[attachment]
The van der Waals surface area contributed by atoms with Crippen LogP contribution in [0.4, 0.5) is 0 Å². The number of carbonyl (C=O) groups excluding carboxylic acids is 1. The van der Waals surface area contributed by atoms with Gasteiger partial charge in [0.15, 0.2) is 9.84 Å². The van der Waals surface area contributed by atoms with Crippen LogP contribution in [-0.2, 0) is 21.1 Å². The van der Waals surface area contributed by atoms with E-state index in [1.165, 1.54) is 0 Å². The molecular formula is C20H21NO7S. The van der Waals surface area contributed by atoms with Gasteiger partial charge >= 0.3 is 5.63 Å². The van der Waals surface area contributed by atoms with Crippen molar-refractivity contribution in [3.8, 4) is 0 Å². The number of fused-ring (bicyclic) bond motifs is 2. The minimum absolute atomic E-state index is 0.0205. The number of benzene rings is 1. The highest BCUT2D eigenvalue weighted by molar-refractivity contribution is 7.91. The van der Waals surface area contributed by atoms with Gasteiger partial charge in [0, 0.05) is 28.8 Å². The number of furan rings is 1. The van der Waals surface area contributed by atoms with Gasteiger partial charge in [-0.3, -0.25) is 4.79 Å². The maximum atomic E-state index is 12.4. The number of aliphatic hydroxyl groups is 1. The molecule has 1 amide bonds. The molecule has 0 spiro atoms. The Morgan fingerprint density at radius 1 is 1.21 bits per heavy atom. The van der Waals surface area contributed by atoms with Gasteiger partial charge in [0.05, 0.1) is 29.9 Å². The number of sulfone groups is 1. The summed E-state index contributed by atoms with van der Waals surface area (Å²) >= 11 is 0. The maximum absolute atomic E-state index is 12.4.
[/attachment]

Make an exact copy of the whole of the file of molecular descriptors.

The van der Waals surface area contributed by atoms with Crippen LogP contribution in [0.4, 0.5) is 0 Å². The number of carbonyl (C=O) groups excluding carboxylic acids is 1. The van der Waals surface area contributed by atoms with Gasteiger partial charge in [0.15, 0.2) is 9.84 Å². The van der Waals surface area contributed by atoms with Crippen LogP contribution in [-0.2, 0) is 21.1 Å². The van der Waals surface area contributed by atoms with E-state index in [1.165, 1.54) is 0 Å². The molecular formula is C20H21NO7S. The van der Waals surface area contributed by atoms with Gasteiger partial charge >= 0.3 is 5.63 Å². The van der Waals surface area contributed by atoms with Crippen molar-refractivity contribution in [3.8, 4) is 0 Å². The number of fused-ring (bicyclic) bond motifs is 2. The minimum absolute atomic E-state index is 0.0205. The number of benzene rings is 1. The highest BCUT2D eigenvalue weighted by molar-refractivity contribution is 7.91. The van der Waals surface area contributed by atoms with Gasteiger partial charge in [0, 0.05) is 28.8 Å². The number of furan rings is 1. The van der Waals surface area contributed by atoms with Gasteiger partial charge in [-0.3, -0.25) is 4.79 Å². The maximum atomic E-state index is 12.4. The number of aliphatic hydroxyl groups is 1. The molecule has 1 amide bonds. The molecule has 0 spiro atoms. The Morgan fingerprint density at radius 1 is 1.21 bits per heavy atom. The van der Waals surface area contributed by atoms with Gasteiger partial charge in [0.05, 0.1) is 29.9 Å². The number of sulfone groups is 1. The summed E-state index contributed by atoms with van der Waals surface area (Å²) >= 11 is 0. The maximum absolute atomic E-state index is 12.4.